The Shortest WWE Superstars of all-time have piqued fan interest over the years. Tzuki is the Shortest WWE Superstar of all-time.
The Shortest WWE Superstars of all-time have done much more than simply providing comic relief in the WWE matches that are characterised by high-risk maneuvers and monumental clashes. These WWE Superstars have often found themselves in pivotal storylines, as evidenced by one of the most popular little people, Hornswoggle, who played a key role in angles with Vince McMahon and the WWE’s flagship show Monday Night RAW.
Tzuki, a 42 year old Mexican Luchador, briefly performed for the WWE back in 2005-06. Tzuki is often billed as 3’7” but is said to be 3.60 feet tall.
Tzuki competed in the ‘Junior Division’ of WWE, which was brand-exclusive to SmackDown. Tzuki was famously one of the 4 little people attacked by Finlay during a Tag Team match on SmackDown, which saw the latter attack the small Superstars on purpose to make a statement and forward his storyline at the time.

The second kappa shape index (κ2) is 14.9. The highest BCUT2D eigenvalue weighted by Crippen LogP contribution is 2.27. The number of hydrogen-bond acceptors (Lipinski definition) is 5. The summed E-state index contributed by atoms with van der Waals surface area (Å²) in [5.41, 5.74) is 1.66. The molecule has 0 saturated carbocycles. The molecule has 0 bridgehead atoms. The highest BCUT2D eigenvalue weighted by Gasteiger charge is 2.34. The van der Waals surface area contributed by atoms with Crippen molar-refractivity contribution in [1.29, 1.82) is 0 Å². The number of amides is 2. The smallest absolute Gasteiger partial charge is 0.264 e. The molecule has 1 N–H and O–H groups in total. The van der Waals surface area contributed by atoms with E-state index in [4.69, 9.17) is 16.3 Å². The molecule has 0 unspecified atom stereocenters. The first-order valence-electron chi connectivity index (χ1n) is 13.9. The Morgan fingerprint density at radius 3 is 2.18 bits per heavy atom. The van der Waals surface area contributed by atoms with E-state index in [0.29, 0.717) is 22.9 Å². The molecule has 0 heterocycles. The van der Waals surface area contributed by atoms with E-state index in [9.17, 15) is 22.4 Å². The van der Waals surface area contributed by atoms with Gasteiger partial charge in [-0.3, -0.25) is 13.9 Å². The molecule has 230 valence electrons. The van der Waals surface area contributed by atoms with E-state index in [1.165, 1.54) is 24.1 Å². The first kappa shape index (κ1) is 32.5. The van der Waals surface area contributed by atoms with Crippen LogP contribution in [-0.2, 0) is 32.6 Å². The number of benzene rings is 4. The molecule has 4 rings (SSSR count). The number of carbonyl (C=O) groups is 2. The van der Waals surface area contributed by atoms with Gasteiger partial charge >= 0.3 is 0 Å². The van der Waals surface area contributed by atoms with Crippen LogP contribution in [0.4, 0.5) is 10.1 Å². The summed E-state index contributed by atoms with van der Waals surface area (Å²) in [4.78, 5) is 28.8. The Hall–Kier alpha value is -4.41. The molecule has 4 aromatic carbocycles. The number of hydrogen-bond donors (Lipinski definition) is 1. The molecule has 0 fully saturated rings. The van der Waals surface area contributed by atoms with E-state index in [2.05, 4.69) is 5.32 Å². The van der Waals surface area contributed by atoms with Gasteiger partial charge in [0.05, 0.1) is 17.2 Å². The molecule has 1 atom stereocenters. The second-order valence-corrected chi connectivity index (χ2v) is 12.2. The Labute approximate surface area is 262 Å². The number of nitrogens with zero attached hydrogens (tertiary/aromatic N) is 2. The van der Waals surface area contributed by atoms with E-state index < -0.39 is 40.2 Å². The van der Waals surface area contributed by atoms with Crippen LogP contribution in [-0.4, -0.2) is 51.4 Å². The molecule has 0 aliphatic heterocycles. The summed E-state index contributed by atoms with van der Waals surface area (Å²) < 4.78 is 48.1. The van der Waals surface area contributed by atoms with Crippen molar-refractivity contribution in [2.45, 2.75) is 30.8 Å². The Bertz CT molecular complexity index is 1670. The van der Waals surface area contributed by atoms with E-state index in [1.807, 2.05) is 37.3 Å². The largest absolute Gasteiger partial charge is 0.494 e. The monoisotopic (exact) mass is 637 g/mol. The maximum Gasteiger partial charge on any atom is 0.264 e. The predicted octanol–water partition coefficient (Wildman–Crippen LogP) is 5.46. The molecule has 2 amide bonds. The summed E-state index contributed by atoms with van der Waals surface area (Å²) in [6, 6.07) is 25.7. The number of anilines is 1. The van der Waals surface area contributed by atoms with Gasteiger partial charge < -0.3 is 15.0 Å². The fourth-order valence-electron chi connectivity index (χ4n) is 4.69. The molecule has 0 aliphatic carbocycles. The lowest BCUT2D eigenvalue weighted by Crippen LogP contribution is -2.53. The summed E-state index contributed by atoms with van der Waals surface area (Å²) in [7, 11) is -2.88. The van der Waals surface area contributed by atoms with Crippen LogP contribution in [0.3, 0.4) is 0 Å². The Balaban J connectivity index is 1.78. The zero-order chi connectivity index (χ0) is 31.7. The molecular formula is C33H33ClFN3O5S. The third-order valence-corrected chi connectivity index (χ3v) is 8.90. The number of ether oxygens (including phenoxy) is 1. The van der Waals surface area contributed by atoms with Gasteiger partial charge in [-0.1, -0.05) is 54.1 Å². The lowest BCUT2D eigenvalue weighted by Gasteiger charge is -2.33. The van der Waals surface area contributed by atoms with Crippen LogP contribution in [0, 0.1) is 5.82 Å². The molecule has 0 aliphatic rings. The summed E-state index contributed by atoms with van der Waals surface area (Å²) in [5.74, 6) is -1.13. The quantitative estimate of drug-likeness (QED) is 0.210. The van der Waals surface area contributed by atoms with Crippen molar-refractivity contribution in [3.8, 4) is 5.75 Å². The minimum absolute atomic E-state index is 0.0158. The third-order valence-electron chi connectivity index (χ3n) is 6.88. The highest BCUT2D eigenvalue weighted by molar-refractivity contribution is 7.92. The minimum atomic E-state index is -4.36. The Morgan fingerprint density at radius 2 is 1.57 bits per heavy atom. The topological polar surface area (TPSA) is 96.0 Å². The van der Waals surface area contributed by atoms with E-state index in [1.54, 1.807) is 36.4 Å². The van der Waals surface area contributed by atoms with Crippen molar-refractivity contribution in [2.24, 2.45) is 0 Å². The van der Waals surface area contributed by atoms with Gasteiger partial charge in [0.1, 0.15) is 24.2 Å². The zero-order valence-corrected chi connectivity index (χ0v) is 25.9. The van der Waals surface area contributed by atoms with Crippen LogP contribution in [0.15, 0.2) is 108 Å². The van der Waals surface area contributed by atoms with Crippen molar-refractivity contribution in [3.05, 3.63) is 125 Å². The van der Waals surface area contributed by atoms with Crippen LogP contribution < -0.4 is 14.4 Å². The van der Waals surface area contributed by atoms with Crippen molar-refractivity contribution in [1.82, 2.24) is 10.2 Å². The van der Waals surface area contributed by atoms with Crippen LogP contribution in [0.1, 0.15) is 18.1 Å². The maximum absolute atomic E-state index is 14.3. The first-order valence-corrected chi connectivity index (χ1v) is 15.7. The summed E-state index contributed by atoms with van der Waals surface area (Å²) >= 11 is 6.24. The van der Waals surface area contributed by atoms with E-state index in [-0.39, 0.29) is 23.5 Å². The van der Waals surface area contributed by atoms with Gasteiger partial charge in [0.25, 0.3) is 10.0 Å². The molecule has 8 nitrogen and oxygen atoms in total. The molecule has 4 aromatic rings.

Furthermore, Tzuki also competed at a WWE Velocity taping, losing to Mascarita Sagrada. The WWE shut down its Junior Division in March of 2006, following which Tzuki parted ways with the promotion.
The Macho Midget aka Claude Giroux is perhaps best known for his time as Doink The Clown’s sidekick Dink The Clown.
Additionally, one of the Shortest WWE Superstars of all-time, Giroux also reprised the miniature versions of several popular WWE Superstars including ‘The Macho Man’ Randy Savage. The Macho Midget is billed at 4’0” tall.
Another one of the Shortest WWE Superstars of all-time, El Torito aka Mascarita Dorada, performed for the promotion from 2013-16. Despite being billed as 4’5” tall, Giroux is said to be around 4.39 feet only.
Moving on to perhaps the most popular Shortest WWE Superstar of all-time, Hornswoggle aka Dylan Postl, who performed for the WWE from 2006-16. The 31 year old is billed at 4’5” tall.
The Shortest WWE Superstars of all-time have been featured in several pro-wrestling angles, and served to break barriers in the world of sports-entertainment. The WWE believes in the theory that any and every performer should be respected and accorded a place in the business, irrespective of their size.